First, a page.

Workers at the Hanford Nuclear Reservation in southeastern Washington have removed the last of the highly radioactive sludge stored in underwater containers near the Columbia River.
U.S. Energy Secretary Rick Perry says the project came in ahead of schedule and under budget after 10 years of work. Perry plans to visit Hanford October 1st for a ceremony marking the milestone.
Hanford was established during World War II to make plutonium, and tanks at the site near Richland hold 60 percent of the nation’s most dangerous radioactive waste left over from nuclear weapons production. Most of the waste is stored in 177 aging underground tanks, some of which have leaked.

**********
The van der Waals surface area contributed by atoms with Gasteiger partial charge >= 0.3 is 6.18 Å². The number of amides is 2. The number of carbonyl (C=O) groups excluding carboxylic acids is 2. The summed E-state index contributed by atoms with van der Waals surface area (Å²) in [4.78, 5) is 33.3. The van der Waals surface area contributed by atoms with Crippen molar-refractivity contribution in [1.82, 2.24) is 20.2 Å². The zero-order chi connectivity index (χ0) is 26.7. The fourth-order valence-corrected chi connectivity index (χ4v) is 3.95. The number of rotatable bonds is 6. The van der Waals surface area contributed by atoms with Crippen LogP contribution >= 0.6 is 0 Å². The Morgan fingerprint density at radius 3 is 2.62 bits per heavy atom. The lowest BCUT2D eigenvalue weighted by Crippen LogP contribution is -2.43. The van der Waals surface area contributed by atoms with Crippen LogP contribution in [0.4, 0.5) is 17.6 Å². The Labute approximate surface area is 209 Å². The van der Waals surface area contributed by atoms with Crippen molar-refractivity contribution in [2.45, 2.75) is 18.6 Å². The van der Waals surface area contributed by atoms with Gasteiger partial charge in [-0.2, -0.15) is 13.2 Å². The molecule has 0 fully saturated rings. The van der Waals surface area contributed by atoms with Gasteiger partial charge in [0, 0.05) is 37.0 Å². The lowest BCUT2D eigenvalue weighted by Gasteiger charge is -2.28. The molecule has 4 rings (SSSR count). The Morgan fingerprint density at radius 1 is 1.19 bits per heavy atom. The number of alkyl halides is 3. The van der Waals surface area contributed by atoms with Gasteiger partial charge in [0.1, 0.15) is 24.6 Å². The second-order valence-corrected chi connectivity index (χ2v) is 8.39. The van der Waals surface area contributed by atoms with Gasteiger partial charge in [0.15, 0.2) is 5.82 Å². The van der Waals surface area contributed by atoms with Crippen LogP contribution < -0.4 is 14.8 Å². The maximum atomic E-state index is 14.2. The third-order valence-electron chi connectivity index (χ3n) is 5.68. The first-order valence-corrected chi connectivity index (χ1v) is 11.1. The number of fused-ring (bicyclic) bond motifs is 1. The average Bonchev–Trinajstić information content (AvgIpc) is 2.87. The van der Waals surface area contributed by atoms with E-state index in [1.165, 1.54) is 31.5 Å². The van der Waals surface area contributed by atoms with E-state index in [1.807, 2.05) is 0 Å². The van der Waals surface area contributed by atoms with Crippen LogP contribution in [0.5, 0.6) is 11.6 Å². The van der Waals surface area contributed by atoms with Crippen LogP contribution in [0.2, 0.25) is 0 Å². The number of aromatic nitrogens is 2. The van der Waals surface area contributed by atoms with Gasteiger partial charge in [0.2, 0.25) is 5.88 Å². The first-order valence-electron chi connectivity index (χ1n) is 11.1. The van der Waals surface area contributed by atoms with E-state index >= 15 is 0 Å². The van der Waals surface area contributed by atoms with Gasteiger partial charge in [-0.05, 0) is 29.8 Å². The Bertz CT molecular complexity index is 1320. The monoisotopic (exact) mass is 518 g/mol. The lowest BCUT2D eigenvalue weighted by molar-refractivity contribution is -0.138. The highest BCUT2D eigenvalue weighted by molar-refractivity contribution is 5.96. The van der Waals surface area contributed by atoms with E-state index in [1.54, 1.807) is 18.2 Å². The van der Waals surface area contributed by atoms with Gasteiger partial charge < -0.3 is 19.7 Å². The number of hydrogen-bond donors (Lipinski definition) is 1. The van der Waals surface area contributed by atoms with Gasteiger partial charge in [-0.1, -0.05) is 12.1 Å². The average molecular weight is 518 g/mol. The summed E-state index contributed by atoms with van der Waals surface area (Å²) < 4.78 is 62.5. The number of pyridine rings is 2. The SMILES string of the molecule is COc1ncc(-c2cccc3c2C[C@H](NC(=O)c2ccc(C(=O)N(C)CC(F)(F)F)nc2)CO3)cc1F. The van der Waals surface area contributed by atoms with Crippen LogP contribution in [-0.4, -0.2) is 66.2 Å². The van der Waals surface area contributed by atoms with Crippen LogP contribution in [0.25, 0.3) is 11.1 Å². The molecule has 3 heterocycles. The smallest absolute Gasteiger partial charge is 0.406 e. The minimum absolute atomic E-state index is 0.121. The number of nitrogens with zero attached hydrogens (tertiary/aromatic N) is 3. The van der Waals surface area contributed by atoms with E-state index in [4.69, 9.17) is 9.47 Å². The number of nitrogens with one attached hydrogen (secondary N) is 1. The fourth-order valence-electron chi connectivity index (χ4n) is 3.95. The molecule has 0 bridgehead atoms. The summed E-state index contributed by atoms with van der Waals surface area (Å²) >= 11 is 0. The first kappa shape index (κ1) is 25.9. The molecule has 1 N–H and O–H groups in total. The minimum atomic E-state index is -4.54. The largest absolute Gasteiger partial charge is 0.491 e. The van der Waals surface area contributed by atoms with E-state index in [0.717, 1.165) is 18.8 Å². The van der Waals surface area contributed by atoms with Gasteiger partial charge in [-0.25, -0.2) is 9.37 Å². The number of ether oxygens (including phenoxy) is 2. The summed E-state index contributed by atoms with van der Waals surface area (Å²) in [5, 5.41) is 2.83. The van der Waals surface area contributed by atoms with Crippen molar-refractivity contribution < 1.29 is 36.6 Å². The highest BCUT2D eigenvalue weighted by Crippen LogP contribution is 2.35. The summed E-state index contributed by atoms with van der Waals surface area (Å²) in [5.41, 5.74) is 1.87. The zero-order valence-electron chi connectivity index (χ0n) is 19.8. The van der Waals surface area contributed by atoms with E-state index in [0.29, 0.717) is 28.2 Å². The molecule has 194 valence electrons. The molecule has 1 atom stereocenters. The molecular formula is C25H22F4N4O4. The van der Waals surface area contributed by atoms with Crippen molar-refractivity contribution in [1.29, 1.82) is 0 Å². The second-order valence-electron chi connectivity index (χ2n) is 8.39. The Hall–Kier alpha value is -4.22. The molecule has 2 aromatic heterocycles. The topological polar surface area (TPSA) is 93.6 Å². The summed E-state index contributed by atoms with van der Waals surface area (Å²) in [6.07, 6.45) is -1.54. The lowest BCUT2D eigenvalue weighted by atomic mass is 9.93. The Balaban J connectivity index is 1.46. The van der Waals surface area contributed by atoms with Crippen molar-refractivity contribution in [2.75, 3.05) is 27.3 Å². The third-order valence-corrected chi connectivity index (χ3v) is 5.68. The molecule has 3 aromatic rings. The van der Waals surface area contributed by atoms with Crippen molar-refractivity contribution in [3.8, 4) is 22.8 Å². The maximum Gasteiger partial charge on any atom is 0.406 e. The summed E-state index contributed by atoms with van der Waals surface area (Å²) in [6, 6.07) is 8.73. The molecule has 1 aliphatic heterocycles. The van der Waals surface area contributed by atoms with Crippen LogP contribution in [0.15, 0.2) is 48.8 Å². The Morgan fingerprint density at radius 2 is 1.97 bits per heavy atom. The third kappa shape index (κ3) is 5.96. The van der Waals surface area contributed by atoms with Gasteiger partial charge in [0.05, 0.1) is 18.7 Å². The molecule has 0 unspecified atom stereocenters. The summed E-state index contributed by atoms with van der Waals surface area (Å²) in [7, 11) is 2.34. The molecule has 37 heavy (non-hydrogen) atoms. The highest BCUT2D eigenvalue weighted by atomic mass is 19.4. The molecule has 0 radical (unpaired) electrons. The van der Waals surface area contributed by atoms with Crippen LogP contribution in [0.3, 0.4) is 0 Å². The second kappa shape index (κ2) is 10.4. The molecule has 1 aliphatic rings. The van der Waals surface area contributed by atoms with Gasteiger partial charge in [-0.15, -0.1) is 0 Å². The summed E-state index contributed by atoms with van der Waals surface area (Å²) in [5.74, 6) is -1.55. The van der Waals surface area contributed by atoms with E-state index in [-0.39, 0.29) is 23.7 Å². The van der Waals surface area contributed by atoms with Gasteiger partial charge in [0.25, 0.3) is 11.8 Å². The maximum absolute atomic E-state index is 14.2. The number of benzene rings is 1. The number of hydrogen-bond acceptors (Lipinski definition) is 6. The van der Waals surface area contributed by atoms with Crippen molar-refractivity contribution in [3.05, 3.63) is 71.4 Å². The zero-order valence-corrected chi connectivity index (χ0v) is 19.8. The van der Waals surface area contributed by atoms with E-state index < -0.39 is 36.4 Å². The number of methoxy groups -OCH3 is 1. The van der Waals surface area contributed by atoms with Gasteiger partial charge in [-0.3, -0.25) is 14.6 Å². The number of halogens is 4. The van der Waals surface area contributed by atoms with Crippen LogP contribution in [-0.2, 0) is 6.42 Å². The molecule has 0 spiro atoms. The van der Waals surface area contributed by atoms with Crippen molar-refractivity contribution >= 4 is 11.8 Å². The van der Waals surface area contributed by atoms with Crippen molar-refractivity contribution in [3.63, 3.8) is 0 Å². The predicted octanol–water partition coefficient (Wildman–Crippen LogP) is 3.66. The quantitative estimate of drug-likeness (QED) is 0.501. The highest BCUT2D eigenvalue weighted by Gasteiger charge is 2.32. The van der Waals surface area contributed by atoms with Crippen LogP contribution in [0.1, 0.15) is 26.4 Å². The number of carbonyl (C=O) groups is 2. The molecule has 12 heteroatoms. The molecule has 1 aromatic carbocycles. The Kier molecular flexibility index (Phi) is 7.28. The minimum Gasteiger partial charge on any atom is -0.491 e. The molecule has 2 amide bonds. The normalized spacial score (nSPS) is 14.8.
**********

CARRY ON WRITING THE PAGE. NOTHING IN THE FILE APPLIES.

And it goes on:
Cleanup efforts at Hanford have been underway since the late 1980s and cost more than $2 billion a year.
The work at Hanford is expected to continue for more than half a century, including treating the waste stored in the underground tanks for disposal. (AP)